However, having come to power through democratic means, the winning party was not ready for democracy. Putting on all the burden of power, the new head of state focused on strengthening his own position. A wave of indignation was caused by his aggressive personnel policy aimed at cleaning the officers and judges corps and the distribution of government posts (including at the local level) among his supporters. The chief of the army general staff, the commanders of the air defense, navy and air force of Egypt were sent to resign;
At the same time, Adel al-Hayat, suspected of committing a terrorist act in 1997, was appointed mayor of tourist Luxor, killing several dozen foreign tourists. After such an appointment, meetings and demonstrations began in Luxor, and the Minister of Tourism resigned. One of the most difficult ministries - regional development - Mursi ordered to lead Mohammed Ali Bishr - the closest relative. In the future, the president replaced all the provincial governors 27 with his appointees.
The resignation of the Prosecutor General caused discontent of the judiciary, which announced a strike, and the Supreme Constitutional Court (a very important link in the Egyptian state system and an active participant in the political process since 1971) began the process of delegitimizing state institutions. By its decision, the court (2012 in June) dissolved the lower house of parliament, then declared the constitutional commission (writing the basic law) illegitimate, revealed violations in the procedure for passing electoral law, and in June 2013 of the year decided to dissolve the upper house of parliament - the Shura Council. The country was left without a legislative power and a constitution. Mohammed Mursi further aggravated the situation by issuing constitutional declarations, in which he gave himself exclusive powers, for which he was immediately called Pharaoh.
Simultaneously with the consolidation of power, Mursi tried to solve economic issues. One of his first steps in this direction were negotiations with the IMF, which ended in a loan agreement for 4,8 billion dollars, subject to a reduction in government subsidies. As a result of the fulfillment by the government of the conditions of the IMF, prices rose sharply, there were long queues behind the gasoline, and power outages began. At the same time, foreign exchange reserves declined dramatically: before the overthrow of Mubarak, they were estimated at 36 billion dollars, at the end of 2012, they were reduced to 14,5 billion.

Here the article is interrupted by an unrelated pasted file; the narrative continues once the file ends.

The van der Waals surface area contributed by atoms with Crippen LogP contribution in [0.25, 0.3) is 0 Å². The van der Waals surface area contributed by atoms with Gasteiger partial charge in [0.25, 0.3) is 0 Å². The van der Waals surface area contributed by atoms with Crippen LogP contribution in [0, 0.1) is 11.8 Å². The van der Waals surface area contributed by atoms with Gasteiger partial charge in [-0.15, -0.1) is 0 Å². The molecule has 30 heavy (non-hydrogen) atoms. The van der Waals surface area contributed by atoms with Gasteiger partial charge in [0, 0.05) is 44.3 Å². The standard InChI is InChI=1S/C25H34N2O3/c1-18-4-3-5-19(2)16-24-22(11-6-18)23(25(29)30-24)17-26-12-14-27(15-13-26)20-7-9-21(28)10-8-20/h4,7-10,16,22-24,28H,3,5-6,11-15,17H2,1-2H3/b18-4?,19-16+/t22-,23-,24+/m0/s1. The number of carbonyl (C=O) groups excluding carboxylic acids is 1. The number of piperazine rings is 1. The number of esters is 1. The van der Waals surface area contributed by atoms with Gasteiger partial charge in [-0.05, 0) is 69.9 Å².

The urgent need to feed the population dictated to the new head of state and foreign policy guidelines, which essentially remained the same. The deplorable state of the economy narrowed the field for diplomatic maneuvers, forced the Egyptian leadership to abandon all the ambitions of the regional leader, to show complete loyalty to US policy and to travel around the world with an outstretched hand. It is significant that it was the head of the US State Department, Hillary Clinton, who became the first high-ranking official of Western countries who visited Egypt in July 2012 on an official visit in order to express US support for democratic processes.
The blockade of the Gaza Strip has not been weakened (as promised by the Islamists), on the contrary, it has intensified as a result of flooding of several tunnels connecting Egypt with the Palestinian territory, for which the Salafis sharply criticized Mursi’s policy.
Mohammed Mursi’s visit to Qatar was followed by a statement by that country's Prime Minister Hamad bin Jasem Al-Thani that Doha intends to invest 18 billions of dollars in Egypt’s economy in the next five years.
During Mursi’s visit to Russia (May 2013 of the year), one of the main talks between the leaders of the two states was the issue of a two-billion dollar loan from Egypt, as well as the purchase of Russian energy and grain. With the same purpose, Mursi traveled to China, where the talks focused on a more active inflow of Chinese capital into the Egyptian economy, primarily in construction, energy and water resources. During the visit of the Egyptian leader to Italy, he managed to get investment in the economy in the amount of 800 million euros. At the same time, the entire European Union represented by Jose Barroso promised to increase the amount of financial assistance to Egypt to 500 million euros and allocate another 130 million euros for the employment of Egyptian youth.
There was also a cautious exchange of top-level visits with Iran - for the first time since the rupture of diplomatic relations between the two countries in 1979. Tehran also offered Egypt a loan. However, the official statement of Mursi about the severance of diplomatic relations with Damascus and the closure of the embassy in Syria (made on the eve of the planned mass demonstrations, apparently with the aim of distracting the population from internal problems) nullified the dialogue with Iran that had begun.
The outcome of these steps of the new president was the rallying of the opposition, which (more than 30 parties and movements) united in the National Salvation Front (FTS) led by Mohammed elBaradei. At the same time, the popular movement “Tamarrod” (“Uprising”) began collecting signatures in support of the president’s resignation.
New regional configuration